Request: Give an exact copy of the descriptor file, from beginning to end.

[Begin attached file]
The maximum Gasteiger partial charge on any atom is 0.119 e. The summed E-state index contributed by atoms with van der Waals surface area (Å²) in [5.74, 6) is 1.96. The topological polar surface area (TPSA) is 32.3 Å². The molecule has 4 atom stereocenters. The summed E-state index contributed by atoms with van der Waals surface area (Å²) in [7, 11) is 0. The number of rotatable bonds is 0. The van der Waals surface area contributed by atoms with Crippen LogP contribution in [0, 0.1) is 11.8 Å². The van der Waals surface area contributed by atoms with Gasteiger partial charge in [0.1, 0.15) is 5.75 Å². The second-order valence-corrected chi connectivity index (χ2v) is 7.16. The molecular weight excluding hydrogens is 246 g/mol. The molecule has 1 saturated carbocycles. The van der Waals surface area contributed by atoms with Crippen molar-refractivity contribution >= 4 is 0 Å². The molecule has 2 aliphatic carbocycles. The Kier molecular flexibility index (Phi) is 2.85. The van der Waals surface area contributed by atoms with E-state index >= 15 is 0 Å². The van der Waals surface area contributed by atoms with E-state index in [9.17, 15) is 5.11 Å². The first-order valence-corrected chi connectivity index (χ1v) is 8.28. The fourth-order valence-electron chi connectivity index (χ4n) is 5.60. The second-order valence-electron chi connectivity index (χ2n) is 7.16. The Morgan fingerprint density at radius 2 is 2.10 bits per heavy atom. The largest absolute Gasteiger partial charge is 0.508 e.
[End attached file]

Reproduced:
The maximum Gasteiger partial charge on any atom is 0.119 e. The summed E-state index contributed by atoms with van der Waals surface area (Å²) in [5.74, 6) is 1.96. The topological polar surface area (TPSA) is 32.3 Å². The molecule has 4 atom stereocenters. The summed E-state index contributed by atoms with van der Waals surface area (Å²) in [7, 11) is 0. The number of rotatable bonds is 0. The van der Waals surface area contributed by atoms with Crippen LogP contribution in [0, 0.1) is 11.8 Å². The van der Waals surface area contributed by atoms with Gasteiger partial charge in [0.1, 0.15) is 5.75 Å². The second-order valence-corrected chi connectivity index (χ2v) is 7.16. The molecular weight excluding hydrogens is 246 g/mol. The molecule has 1 saturated carbocycles. The van der Waals surface area contributed by atoms with Crippen molar-refractivity contribution >= 4 is 0 Å². The molecule has 2 aliphatic carbocycles. The Kier molecular flexibility index (Phi) is 2.85. The van der Waals surface area contributed by atoms with E-state index >= 15 is 0 Å². The van der Waals surface area contributed by atoms with E-state index in [9.17, 15) is 5.11 Å². The first-order valence-corrected chi connectivity index (χ1v) is 8.28. The fourth-order valence-electron chi connectivity index (χ4n) is 5.60. The second-order valence-electron chi connectivity index (χ2n) is 7.16. The Morgan fingerprint density at radius 2 is 2.10 bits per heavy atom. The largest absolute Gasteiger partial charge is 0.508 e.